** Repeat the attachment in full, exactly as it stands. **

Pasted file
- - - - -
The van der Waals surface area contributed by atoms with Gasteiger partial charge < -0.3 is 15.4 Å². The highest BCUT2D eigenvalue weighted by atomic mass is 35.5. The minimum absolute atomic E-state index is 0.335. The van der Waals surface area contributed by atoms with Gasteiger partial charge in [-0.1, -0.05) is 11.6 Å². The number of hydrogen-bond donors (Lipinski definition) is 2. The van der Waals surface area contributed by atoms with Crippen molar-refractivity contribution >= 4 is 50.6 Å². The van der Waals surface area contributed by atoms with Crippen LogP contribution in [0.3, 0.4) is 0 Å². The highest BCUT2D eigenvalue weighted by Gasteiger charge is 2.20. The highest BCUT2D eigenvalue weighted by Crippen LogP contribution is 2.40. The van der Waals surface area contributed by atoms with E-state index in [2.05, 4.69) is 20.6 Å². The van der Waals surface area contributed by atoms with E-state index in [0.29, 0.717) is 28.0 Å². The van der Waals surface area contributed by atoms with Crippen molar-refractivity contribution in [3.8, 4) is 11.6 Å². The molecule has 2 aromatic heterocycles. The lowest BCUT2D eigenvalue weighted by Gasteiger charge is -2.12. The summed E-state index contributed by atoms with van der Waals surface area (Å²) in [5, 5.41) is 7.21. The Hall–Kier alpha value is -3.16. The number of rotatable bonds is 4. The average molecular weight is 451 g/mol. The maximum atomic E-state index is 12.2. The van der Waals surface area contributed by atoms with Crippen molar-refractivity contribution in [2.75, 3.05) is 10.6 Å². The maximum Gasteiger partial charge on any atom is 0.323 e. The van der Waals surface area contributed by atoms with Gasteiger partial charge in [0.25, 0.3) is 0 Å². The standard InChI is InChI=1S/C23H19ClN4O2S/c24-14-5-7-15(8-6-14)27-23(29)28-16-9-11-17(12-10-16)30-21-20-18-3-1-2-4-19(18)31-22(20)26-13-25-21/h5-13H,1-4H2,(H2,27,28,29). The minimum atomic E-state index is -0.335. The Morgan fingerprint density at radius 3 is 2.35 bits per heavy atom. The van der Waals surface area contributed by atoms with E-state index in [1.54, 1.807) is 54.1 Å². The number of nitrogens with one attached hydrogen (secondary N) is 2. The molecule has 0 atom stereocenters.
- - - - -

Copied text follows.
The van der Waals surface area contributed by atoms with Gasteiger partial charge < -0.3 is 15.4 Å². The highest BCUT2D eigenvalue weighted by atomic mass is 35.5. The minimum absolute atomic E-state index is 0.335. The van der Waals surface area contributed by atoms with Gasteiger partial charge in [-0.1, -0.05) is 11.6 Å². The number of hydrogen-bond donors (Lipinski definition) is 2. The van der Waals surface area contributed by atoms with Crippen molar-refractivity contribution >= 4 is 50.6 Å². The van der Waals surface area contributed by atoms with Crippen LogP contribution in [0.3, 0.4) is 0 Å². The highest BCUT2D eigenvalue weighted by Gasteiger charge is 2.20. The highest BCUT2D eigenvalue weighted by Crippen LogP contribution is 2.40. The van der Waals surface area contributed by atoms with E-state index in [2.05, 4.69) is 20.6 Å². The van der Waals surface area contributed by atoms with E-state index in [0.29, 0.717) is 28.0 Å². The van der Waals surface area contributed by atoms with Crippen molar-refractivity contribution in [3.8, 4) is 11.6 Å². The molecule has 2 aromatic heterocycles. The lowest BCUT2D eigenvalue weighted by Gasteiger charge is -2.12. The summed E-state index contributed by atoms with van der Waals surface area (Å²) in [5, 5.41) is 7.21. The Hall–Kier alpha value is -3.16. The number of rotatable bonds is 4. The average molecular weight is 451 g/mol. The maximum atomic E-state index is 12.2. The van der Waals surface area contributed by atoms with Crippen molar-refractivity contribution in [2.75, 3.05) is 10.6 Å². The maximum Gasteiger partial charge on any atom is 0.323 e. The van der Waals surface area contributed by atoms with Gasteiger partial charge in [0.25, 0.3) is 0 Å². The standard InChI is InChI=1S/C23H19ClN4O2S/c24-14-5-7-15(8-6-14)27-23(29)28-16-9-11-17(12-10-16)30-21-20-18-3-1-2-4-19(18)31-22(20)26-13-25-21/h5-13H,1-4H2,(H2,27,28,29). The minimum atomic E-state index is -0.335. The Morgan fingerprint density at radius 3 is 2.35 bits per heavy atom. The van der Waals surface area contributed by atoms with E-state index in [1.54, 1.807) is 54.1 Å². The number of nitrogens with one attached hydrogen (secondary N) is 2. The molecule has 0 atom stereocenters.